Monday, September 19, 2005

Nosy heifer or information junkie

I like to know things about people. This isn't because I'm a gossip
hound. I just like to have all available information in front of me.
Evaluating a piece of evidence with only half of the story isn't
necessarily going to paint an accurate picture. When it comes to
friends and family, I want to know because I want that closeness, that
bond. I want to know because I care.

That said, it doesn't rule out the occasional snoopy behavior toward
random individuals I don't even know. I love to listen to other
people's conversations on the train or the bus, for example. Right now,
I am on the metro checking out an email a girl is typing on her
blackberry. I can see the reflection in the window. As you all know, I
like to fancy myself a spy at times, but really I just like to watch
life. This you could call nosy.

Saturday, September 17, 2005

Shake that ass

Last night I had a dance floor epiphany (yeah...epiphany. I said it.
There's no word that sounds as good.) It became all too clear how
neatly most people fell into dance categories. First, you've got your
dance queens. These men and women can tear up the floor and love to
show off. Most of the time they have the moves to justify the space
they take up. Next you have the many perpetrators of the white girl
shuffle. I worry about falling into this category but know I sometimes
do (inner dance diva, please show yourself). Anyway, you know the white
girl's the minimum of movement with little to no rhythm,
all while trying to appear sexy. No abandon or joy...that stuff that is
what dance is all about to me. Finally, there is the male version of
the shuffle. I like to call it the "I can't believe she got me on the
dance floor but thank god I had that extra beer" dance. Very stiff.
Very funny.

If you haven't figured it out by now, I went dancing Friday night and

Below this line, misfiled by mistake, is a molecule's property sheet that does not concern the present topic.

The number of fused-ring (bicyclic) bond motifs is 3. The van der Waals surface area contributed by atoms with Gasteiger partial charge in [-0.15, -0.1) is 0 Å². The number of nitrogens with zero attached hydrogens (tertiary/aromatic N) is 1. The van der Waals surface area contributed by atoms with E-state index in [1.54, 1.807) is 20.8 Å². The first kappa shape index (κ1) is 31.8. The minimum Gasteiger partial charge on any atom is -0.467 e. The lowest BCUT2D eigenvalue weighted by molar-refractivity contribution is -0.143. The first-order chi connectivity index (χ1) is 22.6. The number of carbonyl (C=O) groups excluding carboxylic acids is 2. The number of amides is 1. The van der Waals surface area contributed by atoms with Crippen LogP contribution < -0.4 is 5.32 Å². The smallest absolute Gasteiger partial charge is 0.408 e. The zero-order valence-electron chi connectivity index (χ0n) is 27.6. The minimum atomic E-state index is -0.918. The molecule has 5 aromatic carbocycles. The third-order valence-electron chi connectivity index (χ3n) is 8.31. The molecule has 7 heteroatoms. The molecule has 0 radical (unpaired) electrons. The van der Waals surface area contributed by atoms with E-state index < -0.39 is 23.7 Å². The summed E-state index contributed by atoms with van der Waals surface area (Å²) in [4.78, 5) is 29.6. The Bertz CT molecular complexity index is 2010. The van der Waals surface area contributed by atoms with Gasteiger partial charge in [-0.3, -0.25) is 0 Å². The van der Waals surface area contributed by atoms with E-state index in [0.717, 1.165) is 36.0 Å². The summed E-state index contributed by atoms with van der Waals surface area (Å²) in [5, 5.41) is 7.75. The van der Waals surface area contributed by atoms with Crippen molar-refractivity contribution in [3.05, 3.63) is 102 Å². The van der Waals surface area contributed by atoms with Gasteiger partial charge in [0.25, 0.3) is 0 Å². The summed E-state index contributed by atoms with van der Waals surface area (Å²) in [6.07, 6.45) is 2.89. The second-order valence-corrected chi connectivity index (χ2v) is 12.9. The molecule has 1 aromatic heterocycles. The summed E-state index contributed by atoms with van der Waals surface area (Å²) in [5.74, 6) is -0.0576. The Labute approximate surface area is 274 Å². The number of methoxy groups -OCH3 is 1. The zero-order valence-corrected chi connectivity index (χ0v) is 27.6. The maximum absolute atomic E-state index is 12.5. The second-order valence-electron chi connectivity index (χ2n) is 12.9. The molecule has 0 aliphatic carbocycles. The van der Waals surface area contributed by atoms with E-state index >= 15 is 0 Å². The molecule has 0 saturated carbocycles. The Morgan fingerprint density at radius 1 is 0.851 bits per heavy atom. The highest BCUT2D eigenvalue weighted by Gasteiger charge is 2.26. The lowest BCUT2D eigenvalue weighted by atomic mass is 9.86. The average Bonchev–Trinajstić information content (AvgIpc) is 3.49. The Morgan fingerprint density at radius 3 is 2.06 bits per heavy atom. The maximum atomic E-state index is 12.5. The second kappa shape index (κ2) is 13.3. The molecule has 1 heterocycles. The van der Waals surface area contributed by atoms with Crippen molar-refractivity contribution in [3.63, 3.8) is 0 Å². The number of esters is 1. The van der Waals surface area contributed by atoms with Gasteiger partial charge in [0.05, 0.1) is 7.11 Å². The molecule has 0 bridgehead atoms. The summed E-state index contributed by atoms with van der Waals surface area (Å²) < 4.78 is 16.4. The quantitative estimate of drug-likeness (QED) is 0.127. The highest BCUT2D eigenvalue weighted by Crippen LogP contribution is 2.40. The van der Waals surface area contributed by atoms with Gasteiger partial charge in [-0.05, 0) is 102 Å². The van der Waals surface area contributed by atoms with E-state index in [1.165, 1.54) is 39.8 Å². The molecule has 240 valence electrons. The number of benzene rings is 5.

had a smashing good time. I don't care if I can't dance because I sure
love to do it. I also had one of the best cosmos I've ever had.

Thursday, September 08, 2005

Reader's Advantage...the invite

Actually, this is just a mere fraction of the badass invite I put together. Anyway, come on down and join us next Wednesday for our world premiere.

Friday, September 02, 2005

Fuck Bush!

Bush urged Americans to curb .... He also warned Gulf Coast residents, including those searching for water and food, not to break into businesses or commit other crimes during the crisis.
"There ought to be zero tolerance of people breaking the law during an emergency such as this," Bush said in an interview on ABC's "Good Morning America."
"If people need water and food, we're going to do everything we can to get them water and food," Bush added. "It's very important for the citizens in all affected areas to take personal responsibility and assume a kind of a civic sense of responsibility so that the situation doesn't get out of hand, so people don't exploit the vulnerable."
--"A City of Despair and Lawlessness", Washington Post
If my family or the family of someone I love doesn't have food or water and have been waiting days for assistance, you can bet your ass I'm going to do my best to get it for them. I wouldn't exploit the vulnerable, but I sure as hell would make my way to that abandoned corner store and grab some effing food for my family. If the federal government can't (or won't) react swiftly enough in times of crisis, it is my personal responsibility to do what I can to ensure their health and survival.

Where does compassion go?

Where does compassion go when it's obviously not present? I got really frustrated with someone last night because of the hardass view they were taking on the hurricane devastation along the Gulf Coast. She chose to buy into all the media hype and focus on the looters. What I want to know is why isn't anyone covering the people having to loot for food or more clothing (shoes because theirs are ruined)? Why is she and quite a few others choosing to focus her hatred for the human race on the few individuals who are going to do their best to fuck things up for themselves and those around them, even in the worst situations? I don't get it. Sure people piss me the eff off, but I just can't ditch the compassion and empathy I'm filled with. I can't let myself get that hard. When people are in need, you grieve for them then get up off your ass and do something about it.